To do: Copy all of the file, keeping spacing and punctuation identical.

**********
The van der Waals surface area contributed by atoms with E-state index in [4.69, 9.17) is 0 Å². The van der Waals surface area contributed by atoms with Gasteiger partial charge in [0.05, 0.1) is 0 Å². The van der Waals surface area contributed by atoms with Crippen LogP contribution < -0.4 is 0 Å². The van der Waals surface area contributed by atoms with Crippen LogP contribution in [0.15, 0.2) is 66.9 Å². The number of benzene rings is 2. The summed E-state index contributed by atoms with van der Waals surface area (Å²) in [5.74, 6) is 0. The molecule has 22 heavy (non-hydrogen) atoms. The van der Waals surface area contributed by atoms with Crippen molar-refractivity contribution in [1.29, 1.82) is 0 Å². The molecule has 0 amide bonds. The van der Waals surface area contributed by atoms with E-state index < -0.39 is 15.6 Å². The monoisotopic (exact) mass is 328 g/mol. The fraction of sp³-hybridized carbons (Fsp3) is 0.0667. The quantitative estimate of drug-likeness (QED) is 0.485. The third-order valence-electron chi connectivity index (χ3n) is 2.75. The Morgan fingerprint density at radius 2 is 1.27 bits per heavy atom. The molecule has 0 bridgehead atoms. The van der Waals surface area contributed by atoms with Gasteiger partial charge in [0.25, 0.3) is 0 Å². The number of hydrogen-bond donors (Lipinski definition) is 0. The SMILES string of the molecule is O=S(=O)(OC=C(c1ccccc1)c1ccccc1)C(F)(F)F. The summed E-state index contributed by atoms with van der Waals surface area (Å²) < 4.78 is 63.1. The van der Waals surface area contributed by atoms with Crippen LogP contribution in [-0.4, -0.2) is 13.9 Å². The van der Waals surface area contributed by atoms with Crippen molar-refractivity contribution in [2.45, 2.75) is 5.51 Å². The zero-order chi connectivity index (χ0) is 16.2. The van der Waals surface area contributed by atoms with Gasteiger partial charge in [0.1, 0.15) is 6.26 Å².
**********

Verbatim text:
The van der Waals surface area contributed by atoms with E-state index in [4.69, 9.17) is 0 Å². The van der Waals surface area contributed by atoms with Gasteiger partial charge in [0.05, 0.1) is 0 Å². The van der Waals surface area contributed by atoms with Crippen LogP contribution < -0.4 is 0 Å². The van der Waals surface area contributed by atoms with Crippen LogP contribution in [0.15, 0.2) is 66.9 Å². The number of benzene rings is 2. The summed E-state index contributed by atoms with van der Waals surface area (Å²) in [5.74, 6) is 0. The molecule has 22 heavy (non-hydrogen) atoms. The van der Waals surface area contributed by atoms with Crippen molar-refractivity contribution in [1.29, 1.82) is 0 Å². The molecule has 0 amide bonds. The van der Waals surface area contributed by atoms with E-state index < -0.39 is 15.6 Å². The monoisotopic (exact) mass is 328 g/mol. The fraction of sp³-hybridized carbons (Fsp3) is 0.0667. The quantitative estimate of drug-likeness (QED) is 0.485. The third-order valence-electron chi connectivity index (χ3n) is 2.75. The Morgan fingerprint density at radius 2 is 1.27 bits per heavy atom. The molecule has 0 bridgehead atoms. The van der Waals surface area contributed by atoms with Gasteiger partial charge in [0.25, 0.3) is 0 Å². The number of hydrogen-bond donors (Lipinski definition) is 0. The SMILES string of the molecule is O=S(=O)(OC=C(c1ccccc1)c1ccccc1)C(F)(F)F. The summed E-state index contributed by atoms with van der Waals surface area (Å²) < 4.78 is 63.1. The van der Waals surface area contributed by atoms with Crippen LogP contribution in [-0.4, -0.2) is 13.9 Å². The van der Waals surface area contributed by atoms with Crippen molar-refractivity contribution in [2.45, 2.75) is 5.51 Å². The zero-order chi connectivity index (χ0) is 16.2. The van der Waals surface area contributed by atoms with Gasteiger partial charge in [0.1, 0.15) is 6.26 Å².